In the US, the summer driving season occupies the majority of the summer months, and in this time refiners across the country ramp up production of transport fuels following spring turnarounds and maintenance.
While the actual dates bookending driving season are disputed, generally the period between the US holidays of Memorial Day and Labor Day is accepted and known as a period of particularly robust gasoline demand—hence the nickname, driving season. While gasoline demand and prices may experience the most significant change over the summer, this unique period of seasonal demand also comes with plenty of price implications for diesel and other refined products.
Summers Typically See Lower Diesel Price Trends
In 2019, driving season demand accelerated as crude oil prices tumbled over 20 percent from the middle of May to the Middle of June. Lower prices helped gasoline and diesel prices fall while gasoline demand topped its all-time record ahead of the US July 4th holiday weekend, according to the US Energy Information Administration.
Whether lower prices for transport fuels persist through the summer will be the topic of much speculation. Trade disputes and growing tension across major oil-producing countries like Venezuela and Persian Gulf nations are among the leading topics swaying market sentiment as of late.
Price Drivers of Summer Driving Season
While such risks will continue to drive volatility into the market, clearer economic fundamental trends will play out across transportation fuel markets influencing prices over the coming months.
First, the steep increase in demand for gasoline will boost its sales and likely encourage US refiners to operate at their highest utilization rates of the year. Gasoline continues to dominate refinery yields as the product accounts for the vast majority of the average refined barrel across the US. As gasoline demand picks up around Memorial Day, refineries are economically incentivized to maximize the use of their operable capacity. This important run rate is known as a refinery’s utilization and is a key metric for the US refining industry and its core consumers – particularly consumers of transport fuels like gasoline and diesel.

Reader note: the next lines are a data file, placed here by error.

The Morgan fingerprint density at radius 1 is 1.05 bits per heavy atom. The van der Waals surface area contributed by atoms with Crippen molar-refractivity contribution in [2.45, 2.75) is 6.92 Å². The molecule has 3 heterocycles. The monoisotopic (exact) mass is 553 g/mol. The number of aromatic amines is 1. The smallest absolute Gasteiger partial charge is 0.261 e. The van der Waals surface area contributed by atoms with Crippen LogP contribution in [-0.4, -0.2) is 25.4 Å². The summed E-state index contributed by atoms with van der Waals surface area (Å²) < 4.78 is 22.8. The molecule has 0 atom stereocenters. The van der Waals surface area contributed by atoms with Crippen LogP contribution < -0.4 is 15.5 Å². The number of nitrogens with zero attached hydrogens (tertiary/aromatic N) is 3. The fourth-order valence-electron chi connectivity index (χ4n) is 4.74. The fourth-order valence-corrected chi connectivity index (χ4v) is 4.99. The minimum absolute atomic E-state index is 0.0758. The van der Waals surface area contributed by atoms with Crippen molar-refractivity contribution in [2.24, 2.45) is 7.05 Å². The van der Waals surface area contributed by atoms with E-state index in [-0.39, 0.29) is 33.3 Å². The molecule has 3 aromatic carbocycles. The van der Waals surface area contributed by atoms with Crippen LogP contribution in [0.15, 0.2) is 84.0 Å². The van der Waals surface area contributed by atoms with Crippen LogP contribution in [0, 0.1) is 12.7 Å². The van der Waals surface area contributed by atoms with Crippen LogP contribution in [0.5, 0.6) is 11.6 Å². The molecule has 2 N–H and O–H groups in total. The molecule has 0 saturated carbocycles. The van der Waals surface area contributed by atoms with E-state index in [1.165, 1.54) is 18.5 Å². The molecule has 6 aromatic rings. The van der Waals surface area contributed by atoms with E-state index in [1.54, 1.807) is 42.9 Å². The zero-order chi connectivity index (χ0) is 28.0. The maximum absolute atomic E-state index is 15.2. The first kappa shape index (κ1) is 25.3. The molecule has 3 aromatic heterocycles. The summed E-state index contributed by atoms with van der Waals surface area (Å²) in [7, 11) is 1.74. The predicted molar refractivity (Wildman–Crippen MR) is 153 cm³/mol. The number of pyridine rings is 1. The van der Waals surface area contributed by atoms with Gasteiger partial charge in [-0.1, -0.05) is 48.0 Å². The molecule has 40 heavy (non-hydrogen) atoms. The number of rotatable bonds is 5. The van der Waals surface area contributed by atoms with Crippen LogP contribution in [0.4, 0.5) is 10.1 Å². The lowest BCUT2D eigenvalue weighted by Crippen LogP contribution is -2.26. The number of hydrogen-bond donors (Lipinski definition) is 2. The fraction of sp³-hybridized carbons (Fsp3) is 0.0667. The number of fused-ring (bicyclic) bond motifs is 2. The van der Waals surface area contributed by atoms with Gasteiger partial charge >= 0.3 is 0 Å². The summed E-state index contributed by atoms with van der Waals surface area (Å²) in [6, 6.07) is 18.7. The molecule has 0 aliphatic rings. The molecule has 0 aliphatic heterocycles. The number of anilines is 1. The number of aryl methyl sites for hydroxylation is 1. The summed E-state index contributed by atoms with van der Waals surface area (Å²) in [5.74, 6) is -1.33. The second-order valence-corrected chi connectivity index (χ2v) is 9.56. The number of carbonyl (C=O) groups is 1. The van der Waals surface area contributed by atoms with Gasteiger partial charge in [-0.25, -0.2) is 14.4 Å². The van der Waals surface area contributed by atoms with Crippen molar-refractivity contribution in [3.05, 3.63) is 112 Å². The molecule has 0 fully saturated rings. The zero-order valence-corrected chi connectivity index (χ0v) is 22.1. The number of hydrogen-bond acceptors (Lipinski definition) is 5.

Increased Gasoline Demand Pushes Diesel Production Up
Gasoline production cannot be drastically increased without simultaneously boosting diesel production. They are both produced among a myriad of other refined products as a barrel of oil runs through a refinery. In the United States, the average refinery will produce about 19 gallons of gasoline and 11 gallons of diesel from a single barrel of crude oil that, in total, will generate about 45 gallons of petroleum products. So as refinery utilization increases to maximize gasoline output, diesel production follows.
Seasonally speaking, the good news for major freight movers is that diesel demand does not peak at the same time as gasoline demand so driving season usually offers price relief for diesel fuel. The monthly average wholesale price of diesel fuel in the United States has decreased from the month of May to June during nine of the past ten years.
On average, May has represented the month of peak diesel demand over the past five years, but diesel demand commonly increases in the spring and autumn as the seasonality of agricultural production factors in. Wholesale diesel prices have trended with these demand patterns and refinery utilization while being jostled by volatility from other market-moving events. Prices experience relief through the combination of demand slightly relaxing and refineries focusing on increasing the supply of gasoline and therefore pushing more diesel into the market.
Agricultural and seasonal increases for diesel demand from other sources, such as retailers, begins to ramp up with the end of the driving season. The end of the season drives refinery utilization lower, since gasoline demand fades, and diesel production also slows. Unfortunately for diesel lovers, the seasonal cycle of the driving season coming to an end, therefore, contributes upward price pressure for diesel through increasing demand and decreasing production.